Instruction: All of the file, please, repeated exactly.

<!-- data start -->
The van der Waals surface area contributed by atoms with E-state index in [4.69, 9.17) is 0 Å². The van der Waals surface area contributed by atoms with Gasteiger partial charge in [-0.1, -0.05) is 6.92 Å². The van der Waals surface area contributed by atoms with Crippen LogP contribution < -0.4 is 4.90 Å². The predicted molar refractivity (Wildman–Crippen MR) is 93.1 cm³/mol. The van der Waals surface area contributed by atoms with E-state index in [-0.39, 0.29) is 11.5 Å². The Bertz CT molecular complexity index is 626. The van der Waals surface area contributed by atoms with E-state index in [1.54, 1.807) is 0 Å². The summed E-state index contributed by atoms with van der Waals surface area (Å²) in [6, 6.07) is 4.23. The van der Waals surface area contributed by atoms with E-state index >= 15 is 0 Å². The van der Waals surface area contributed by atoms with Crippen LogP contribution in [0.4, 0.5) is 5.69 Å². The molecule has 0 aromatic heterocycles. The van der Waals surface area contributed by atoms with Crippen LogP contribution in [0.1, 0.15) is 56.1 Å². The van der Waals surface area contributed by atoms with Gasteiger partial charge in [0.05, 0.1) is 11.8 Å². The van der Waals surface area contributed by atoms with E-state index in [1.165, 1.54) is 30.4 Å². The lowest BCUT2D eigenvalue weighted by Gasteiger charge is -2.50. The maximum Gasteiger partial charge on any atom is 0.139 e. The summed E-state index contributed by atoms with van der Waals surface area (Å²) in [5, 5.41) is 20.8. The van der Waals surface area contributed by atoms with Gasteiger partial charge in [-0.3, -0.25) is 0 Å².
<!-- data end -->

The van der Waals surface area contributed by atoms with E-state index in [4.69, 9.17) is 0 Å². The van der Waals surface area contributed by atoms with Gasteiger partial charge in [-0.1, -0.05) is 6.92 Å². The van der Waals surface area contributed by atoms with Crippen LogP contribution < -0.4 is 4.90 Å². The predicted molar refractivity (Wildman–Crippen MR) is 93.1 cm³/mol. The van der Waals surface area contributed by atoms with E-state index in [-0.39, 0.29) is 11.5 Å². The Bertz CT molecular complexity index is 626. The van der Waals surface area contributed by atoms with E-state index in [1.54, 1.807) is 0 Å². The summed E-state index contributed by atoms with van der Waals surface area (Å²) in [6, 6.07) is 4.23. The van der Waals surface area contributed by atoms with E-state index >= 15 is 0 Å². The van der Waals surface area contributed by atoms with Crippen LogP contribution in [0.4, 0.5) is 5.69 Å². The molecule has 0 aromatic heterocycles. The van der Waals surface area contributed by atoms with Crippen LogP contribution in [0.1, 0.15) is 56.1 Å². The van der Waals surface area contributed by atoms with Gasteiger partial charge in [0.05, 0.1) is 11.8 Å². The van der Waals surface area contributed by atoms with E-state index in [1.165, 1.54) is 30.4 Å². The lowest BCUT2D eigenvalue weighted by Gasteiger charge is -2.50. The maximum Gasteiger partial charge on any atom is 0.139 e. The summed E-state index contributed by atoms with van der Waals surface area (Å²) in [5, 5.41) is 20.8. The van der Waals surface area contributed by atoms with Gasteiger partial charge in [-0.3, -0.25) is 0 Å².